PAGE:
Precipitation Reaction

Örjan TG Ouchterlony, Department of Medical Microbiology and Immunology, University of Götenborg, Götenborg, Sweden

Copyright © 1998 Elsevier Ltd. All Rights Reserved.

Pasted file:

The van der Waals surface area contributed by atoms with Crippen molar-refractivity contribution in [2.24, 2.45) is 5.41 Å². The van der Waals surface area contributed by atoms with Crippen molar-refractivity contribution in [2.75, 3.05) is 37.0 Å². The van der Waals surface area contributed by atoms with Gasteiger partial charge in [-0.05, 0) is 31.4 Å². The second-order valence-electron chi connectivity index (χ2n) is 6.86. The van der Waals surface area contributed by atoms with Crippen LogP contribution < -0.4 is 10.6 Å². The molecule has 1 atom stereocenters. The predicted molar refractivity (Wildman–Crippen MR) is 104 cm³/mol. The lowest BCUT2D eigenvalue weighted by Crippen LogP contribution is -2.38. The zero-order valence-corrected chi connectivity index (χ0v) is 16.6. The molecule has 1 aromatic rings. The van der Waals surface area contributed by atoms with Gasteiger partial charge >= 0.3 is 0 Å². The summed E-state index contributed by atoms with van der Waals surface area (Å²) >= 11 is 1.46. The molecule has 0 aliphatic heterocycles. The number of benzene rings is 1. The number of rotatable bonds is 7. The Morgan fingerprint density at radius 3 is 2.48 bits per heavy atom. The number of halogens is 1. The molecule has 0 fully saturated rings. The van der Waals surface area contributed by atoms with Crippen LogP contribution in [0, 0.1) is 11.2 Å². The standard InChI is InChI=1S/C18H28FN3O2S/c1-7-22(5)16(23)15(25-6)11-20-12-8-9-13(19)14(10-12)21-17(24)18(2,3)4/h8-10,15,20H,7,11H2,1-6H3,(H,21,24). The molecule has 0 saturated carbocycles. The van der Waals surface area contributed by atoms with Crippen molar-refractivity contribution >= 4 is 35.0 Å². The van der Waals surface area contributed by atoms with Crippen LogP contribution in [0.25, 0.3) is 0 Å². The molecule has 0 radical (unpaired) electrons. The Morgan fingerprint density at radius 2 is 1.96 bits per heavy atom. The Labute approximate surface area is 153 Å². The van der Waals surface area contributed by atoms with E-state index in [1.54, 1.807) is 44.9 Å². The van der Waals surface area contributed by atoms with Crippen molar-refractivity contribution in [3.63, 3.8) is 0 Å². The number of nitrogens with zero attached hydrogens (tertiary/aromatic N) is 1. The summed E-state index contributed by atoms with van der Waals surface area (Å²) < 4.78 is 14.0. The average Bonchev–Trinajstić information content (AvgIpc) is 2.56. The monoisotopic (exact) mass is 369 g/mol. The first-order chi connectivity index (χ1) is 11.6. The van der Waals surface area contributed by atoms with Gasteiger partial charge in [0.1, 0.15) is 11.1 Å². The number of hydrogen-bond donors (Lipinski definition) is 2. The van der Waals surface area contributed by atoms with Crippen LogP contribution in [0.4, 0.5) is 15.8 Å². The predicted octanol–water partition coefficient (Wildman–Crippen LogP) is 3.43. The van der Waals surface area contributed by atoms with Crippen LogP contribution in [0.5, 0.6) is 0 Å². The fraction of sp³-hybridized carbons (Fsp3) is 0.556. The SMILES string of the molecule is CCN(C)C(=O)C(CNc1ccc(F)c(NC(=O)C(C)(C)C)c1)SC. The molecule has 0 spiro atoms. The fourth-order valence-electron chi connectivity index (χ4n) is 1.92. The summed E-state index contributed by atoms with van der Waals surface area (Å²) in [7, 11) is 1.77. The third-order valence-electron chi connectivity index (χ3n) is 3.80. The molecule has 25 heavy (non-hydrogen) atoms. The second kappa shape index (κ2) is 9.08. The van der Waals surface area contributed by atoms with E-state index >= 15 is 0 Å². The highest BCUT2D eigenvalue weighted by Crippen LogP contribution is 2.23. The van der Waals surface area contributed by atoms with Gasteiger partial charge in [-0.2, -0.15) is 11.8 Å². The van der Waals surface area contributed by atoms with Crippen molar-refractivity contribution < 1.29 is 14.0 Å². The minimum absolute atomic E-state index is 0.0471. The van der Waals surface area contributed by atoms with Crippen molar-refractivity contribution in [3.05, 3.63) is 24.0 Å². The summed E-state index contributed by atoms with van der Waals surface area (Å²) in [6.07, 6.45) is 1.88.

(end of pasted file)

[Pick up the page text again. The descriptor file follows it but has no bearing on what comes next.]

Immunoprecipitation is a process that takes place when a solution of antigen is mixed with corresponding precipitating antibodies and, as a result, a visible precipitate or aggregating floccules are formed. The original observation of this serological phenomenon was made by R. Kraus in 1897, when he tested filtrates of cholera, plague and typhoid bacterial cultures with corresponding immune sera. A serological specificity of the reactions was observed. Since then, a multitude of precipitation techniques for qualitative and quantitative analyses has been developed. Their application has led to observations of fundamental value for revealing and understanding the immunospecific phenomenon of antigen-antibody binding, its physiochemical background and biological implications. Among pioneers in this field of research may be mentioned K. Landsteiner (serological specificity), G. Ramon (flocculation), M. Heidelberger, E.F. Kendall, E.A. Kabat (quantitative immunochemistry), J.R. Marrack, L. Pauling (molecular structure and intermolecular forces) and J. Oudin (diffusion-in-gel).

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